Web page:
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Temperature gauge problem


dberkham
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Assuming you are looking at a typical Mopar L-6 engine: At least through the 1940s on Plymouth the temperature gauge is actually a sealed unit "mechanical gauge". There is a bulb with ether in the head (sensor) connected by tubing to the dash unit which is actually a pressure gauge. The sensor bulb and the gauge cannot be disconnected without breaking the system.

I would not be surprised if the 1950 Chrysler still used the same type of unit. If so you can't replace the sensor separately from the gauge.

Other than damaging the system and loosing the ether these are very reliable units and, on the plus side, there is absolutely nothing that can go wrong with the sensor. The shop manual for Plymouth says that if the gauge is reading within some number of degrees of correct it can be adjusted by bending the linkage between the coiled up Bourdon tube and the needle.

To calibrate it you will need to remove the whole thing from the car and put the sensing bulb in water at known temperatures. And it is very easy to damage the tubing at the gland nut that holds the sensor in the head when you are trying to remove the sensor. On my car there is a freeze/welch/core plug on the head at the sensor location and you can remove that to get to the back of the bulb with something to help push the sensor out.

However, I'd first double check that your cooling system is actually in good shape. There is often a mountain of sludge that has accumulated in the bottoms of the water jackets. And the water distribution tube often rots out which means the back of the engine runs hot (where the temperature sensor is) even though the coolant getting to the radiator, mostly from the front of the engine, is much cooler. You can clean out the block water passages by removing the freeze/welch/core plugs along the bottom and flushing while probing with some stiff wire or equivalent. To check the water distribution tube you will need to pull the water pump and radiator. Sounds like a lot but it is actually less of an issue than trying to get the temperature gauge out without damaging it.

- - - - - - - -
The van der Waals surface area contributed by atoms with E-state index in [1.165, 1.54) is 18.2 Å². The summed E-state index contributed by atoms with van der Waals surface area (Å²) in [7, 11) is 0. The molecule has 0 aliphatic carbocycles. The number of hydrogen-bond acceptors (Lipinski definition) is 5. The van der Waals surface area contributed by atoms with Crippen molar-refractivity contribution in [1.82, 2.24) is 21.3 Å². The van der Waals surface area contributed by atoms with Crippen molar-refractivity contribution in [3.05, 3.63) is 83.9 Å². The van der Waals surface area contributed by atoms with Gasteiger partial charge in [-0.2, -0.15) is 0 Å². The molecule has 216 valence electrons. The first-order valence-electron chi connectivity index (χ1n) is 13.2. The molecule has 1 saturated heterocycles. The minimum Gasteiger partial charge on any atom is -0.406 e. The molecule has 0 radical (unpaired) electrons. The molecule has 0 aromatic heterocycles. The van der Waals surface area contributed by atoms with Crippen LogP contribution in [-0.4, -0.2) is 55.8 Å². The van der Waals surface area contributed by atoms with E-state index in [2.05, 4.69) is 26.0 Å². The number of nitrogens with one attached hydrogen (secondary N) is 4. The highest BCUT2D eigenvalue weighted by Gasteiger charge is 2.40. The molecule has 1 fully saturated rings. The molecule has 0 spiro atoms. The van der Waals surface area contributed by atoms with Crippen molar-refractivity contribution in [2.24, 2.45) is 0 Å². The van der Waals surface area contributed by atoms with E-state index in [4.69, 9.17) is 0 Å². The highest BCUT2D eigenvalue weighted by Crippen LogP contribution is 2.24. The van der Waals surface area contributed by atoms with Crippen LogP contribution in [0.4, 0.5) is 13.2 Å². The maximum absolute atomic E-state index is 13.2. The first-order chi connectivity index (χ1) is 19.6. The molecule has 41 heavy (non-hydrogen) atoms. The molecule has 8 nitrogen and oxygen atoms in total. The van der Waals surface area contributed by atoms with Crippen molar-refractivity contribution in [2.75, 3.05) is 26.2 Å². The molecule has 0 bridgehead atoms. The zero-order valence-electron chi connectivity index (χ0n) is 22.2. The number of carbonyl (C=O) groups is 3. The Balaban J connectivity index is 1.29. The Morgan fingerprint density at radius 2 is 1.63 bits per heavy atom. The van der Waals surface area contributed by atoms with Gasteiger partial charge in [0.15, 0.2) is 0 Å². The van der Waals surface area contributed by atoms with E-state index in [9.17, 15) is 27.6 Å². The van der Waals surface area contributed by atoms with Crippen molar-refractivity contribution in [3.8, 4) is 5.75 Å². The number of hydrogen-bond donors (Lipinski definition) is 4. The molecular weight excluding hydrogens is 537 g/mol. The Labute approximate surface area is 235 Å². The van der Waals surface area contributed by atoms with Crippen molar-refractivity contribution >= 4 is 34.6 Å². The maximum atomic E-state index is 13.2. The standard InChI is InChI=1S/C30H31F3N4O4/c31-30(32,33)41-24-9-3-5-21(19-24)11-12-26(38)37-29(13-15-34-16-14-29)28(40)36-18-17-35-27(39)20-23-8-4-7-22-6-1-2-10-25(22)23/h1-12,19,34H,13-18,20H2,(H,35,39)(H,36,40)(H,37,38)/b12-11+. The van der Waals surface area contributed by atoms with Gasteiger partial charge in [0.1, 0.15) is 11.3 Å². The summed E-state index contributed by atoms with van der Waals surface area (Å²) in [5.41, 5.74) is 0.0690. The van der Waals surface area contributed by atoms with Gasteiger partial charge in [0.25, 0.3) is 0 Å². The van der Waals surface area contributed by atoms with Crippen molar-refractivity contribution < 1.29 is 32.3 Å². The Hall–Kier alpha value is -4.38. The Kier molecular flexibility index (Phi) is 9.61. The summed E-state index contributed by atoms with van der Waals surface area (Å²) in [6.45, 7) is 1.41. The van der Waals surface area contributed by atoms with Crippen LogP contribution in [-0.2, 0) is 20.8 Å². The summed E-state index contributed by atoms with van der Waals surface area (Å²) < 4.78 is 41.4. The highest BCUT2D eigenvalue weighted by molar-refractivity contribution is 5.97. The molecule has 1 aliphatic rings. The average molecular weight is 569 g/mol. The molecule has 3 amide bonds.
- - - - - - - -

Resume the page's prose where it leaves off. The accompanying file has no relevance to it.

Edited by ply33 (see edit history)
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Good advice from Ply33. Does the gauge read high when the engine is cold? Due to the design of the gauge, if the engine overheats it can damage the gauge and make it read high but you will see the needle is too far over even when cold.

Can you get an electronic temp sensor and take the temp of the engine, front and rear? Or just touch the back of the head and the front and see if the back is hotter.

If the coolant tube is missing or rusted out all the coolant streams up the front of the engine and none goes to the back cylinders.

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Good advice from both of you. That's what I love about this forum. I do have an infrared thermometer and will see if the block is hotter in the back. The gauge reads cold when first starting up but soon goes up to hot even though the radiator temp is between 160-170 degrees. Thermostat is new and functioning. Water pump has also been replaced. Don't know if the coolant tube was replaced but I will check with the mechanic who did the work. Thanks for the sage advice.

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  • 7 months later...

Temp near the sensor reads 190-a 20 degree difference from the front. Gauge reads cold on start up but soon the gauge needle goes all the way to hot. If i rev my motor at lights or coasting with clutch in, it does show a temporary, if slight, cool down. I'll let my mechanic know of your advice and go from there. Thanks.

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